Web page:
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Could you still pass the driver’s eyesight test?

12:00am | & Tips and Advice

Drivers across the UK are being urged to informally test their own eyesight to make sure it still meets the standards required to pass the driving test.

The DVLA (Driver and Vehicle Licensing Agency) has launched a new awareness campaign encouraging people to take a quick and easy ‘number plate test’ to check their eyesight is still up to scratch. The campaign is especially aimed at older drivers, who might have taken their test many years ago and whose eyesight could have deteriorated in the years since.

Anyone taking their driving test today must be able to read a car number plate from a distance of 20 metres (65 feet). It is part of the practical element of the driving test and anyone unable to do so will not pass the test. Obviously, if you wear glasses of contact lenses for distance, then you should wear them for the test (and whenever you are driving).

But according to a new survey by the DVLA, half of the motorists questioned were not aware of the minimum eyesight standards needed for a licence, or the legal obligation on them to ensure they still meet those standards. In other words, passing the eyesight test is not a one-off thing as part of your driving test – instead you should regularly self-check that you can still clearly read at number plate 20 metres away.

The awareness campaign, which will run throughout the summer, encourages all UK drivers to check they can still pass the ‘20-metre test’. One problem is that many people struggle to judge exactly how far 20 metres is. As a rough guide, the DVLA advises that it is about 26 steps for a man and about 33 steps for a woman. It is also about five car lengths, or the width of eight parking bays in most car parks.

Once you’ve identified a car about 20 metres away, make sure you can clearly read its number plate. Try the test in different visibility conditions and at different times of day – for example, it can be much harder at dusk – and get into the habit of doing it regularly, such as when you’re in the supermarket car park. If you find it difficult to read the number plate you should visit your optician.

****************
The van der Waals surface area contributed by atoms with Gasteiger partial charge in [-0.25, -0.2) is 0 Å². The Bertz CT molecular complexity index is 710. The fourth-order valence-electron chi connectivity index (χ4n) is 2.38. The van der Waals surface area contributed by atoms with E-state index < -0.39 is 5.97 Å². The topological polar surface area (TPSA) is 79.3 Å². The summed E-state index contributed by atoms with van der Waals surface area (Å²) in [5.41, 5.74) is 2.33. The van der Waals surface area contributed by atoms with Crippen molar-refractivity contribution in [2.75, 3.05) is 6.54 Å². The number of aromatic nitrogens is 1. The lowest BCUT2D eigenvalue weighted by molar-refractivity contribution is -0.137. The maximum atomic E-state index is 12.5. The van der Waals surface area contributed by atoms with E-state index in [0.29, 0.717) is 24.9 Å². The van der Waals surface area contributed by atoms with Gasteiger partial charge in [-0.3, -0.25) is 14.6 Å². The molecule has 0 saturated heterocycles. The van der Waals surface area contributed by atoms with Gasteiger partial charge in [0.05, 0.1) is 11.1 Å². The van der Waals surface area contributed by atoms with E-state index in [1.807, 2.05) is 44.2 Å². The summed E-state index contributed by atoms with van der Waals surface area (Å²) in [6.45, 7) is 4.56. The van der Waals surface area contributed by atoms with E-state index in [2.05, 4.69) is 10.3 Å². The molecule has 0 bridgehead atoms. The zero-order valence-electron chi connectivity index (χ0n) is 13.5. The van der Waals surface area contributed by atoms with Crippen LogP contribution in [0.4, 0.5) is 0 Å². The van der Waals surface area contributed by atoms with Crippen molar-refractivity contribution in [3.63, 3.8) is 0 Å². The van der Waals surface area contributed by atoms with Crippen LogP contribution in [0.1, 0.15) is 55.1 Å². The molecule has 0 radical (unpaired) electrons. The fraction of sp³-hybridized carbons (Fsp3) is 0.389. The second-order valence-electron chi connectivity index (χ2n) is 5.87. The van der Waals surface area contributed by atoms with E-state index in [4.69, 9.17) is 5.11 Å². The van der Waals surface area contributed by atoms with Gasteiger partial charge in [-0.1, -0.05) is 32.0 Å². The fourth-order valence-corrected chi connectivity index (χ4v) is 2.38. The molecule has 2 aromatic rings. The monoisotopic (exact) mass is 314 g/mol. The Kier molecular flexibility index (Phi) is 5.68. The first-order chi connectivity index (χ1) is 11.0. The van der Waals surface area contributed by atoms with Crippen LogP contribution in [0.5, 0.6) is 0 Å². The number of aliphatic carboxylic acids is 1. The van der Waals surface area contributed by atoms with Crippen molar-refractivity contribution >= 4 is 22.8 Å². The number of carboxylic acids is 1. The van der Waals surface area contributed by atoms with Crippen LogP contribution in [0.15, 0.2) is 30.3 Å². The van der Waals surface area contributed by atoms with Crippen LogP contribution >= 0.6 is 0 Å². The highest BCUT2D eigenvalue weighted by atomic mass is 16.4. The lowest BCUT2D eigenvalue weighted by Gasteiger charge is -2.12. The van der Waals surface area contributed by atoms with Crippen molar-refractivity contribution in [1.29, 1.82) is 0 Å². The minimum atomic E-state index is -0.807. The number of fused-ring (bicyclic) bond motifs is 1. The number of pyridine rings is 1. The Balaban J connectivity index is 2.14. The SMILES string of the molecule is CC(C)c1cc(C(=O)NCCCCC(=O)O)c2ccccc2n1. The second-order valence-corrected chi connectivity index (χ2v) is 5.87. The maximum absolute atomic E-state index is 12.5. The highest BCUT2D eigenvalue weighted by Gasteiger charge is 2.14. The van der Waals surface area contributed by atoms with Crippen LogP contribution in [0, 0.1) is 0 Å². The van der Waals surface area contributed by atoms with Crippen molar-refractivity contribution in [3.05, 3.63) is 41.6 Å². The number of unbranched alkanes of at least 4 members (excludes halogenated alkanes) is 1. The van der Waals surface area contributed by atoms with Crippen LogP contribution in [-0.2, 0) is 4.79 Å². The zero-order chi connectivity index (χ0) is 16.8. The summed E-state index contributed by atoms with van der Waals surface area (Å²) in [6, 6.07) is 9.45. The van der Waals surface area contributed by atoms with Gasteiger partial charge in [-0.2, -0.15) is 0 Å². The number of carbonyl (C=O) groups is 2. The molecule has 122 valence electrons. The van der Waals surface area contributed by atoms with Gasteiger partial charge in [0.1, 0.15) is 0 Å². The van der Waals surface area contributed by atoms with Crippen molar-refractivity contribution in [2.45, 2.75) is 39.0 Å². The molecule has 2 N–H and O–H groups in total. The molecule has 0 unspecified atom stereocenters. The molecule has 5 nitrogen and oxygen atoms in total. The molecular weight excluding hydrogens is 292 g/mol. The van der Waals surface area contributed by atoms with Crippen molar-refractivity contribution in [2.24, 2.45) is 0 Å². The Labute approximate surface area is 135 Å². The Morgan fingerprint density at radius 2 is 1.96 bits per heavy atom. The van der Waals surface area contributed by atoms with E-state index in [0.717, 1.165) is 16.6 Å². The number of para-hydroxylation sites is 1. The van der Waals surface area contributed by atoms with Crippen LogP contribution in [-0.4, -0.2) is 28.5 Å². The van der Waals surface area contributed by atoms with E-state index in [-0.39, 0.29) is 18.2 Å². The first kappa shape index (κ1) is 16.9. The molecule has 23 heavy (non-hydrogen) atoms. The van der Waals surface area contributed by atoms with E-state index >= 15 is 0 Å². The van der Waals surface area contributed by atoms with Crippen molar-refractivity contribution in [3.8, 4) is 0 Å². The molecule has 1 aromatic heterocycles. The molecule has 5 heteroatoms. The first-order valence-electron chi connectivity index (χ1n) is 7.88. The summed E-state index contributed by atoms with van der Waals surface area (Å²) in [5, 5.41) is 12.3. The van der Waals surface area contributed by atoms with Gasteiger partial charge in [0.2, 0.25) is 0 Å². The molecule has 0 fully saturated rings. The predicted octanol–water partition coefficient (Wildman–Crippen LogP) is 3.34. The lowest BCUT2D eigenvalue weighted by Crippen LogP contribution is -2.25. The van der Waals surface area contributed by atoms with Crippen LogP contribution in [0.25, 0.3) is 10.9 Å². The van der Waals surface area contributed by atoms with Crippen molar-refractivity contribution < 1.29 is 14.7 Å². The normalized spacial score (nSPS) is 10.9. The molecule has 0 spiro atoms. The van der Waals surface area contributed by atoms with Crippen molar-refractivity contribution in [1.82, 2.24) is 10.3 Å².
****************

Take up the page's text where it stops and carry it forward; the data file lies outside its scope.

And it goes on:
According to the DVLA, there are currently 48 million registered drivers in the UK, but its new survey suggests only around half realise it is their responsibility to regularly self-check their eyesight is good enough for safe driving. Last year the Association of Optometrists called for all drivers to have compulsory eye tests every 10 years, but so far the Government has resisted calls for compulsory testing.

Drivers over the age of 70 are legally obliged to make a declaration every three years stating that they are fit to drive, but there is no requirement for them to pass a medical or eyesight test in order to self-declare.

Dr Wynn Parry, the DVLA’s senior doctor, said: “The number plate test is a simple and effective way for people to check their eyesight meets the required standards for driving.

“The easiest and quickest way to do this is to work out what 20 metres looks like at the roadside – this is typically about the length of five cars parked end to end – and then test yourself on whether you can clearly read the number plate. It’s an easy check to perform any time of day at the roadside and takes just a couple of seconds.

“Having good eyesight is essential for safe driving, so it’s really important for drivers to have regular eye tests. Eyesight can naturally deteriorate over time so anyone concerned about their eyesight should visit their optician – don’t wait for your next check-up.”

● You can read the official UK ‘driving eyesight rules’ in full by clicking here.

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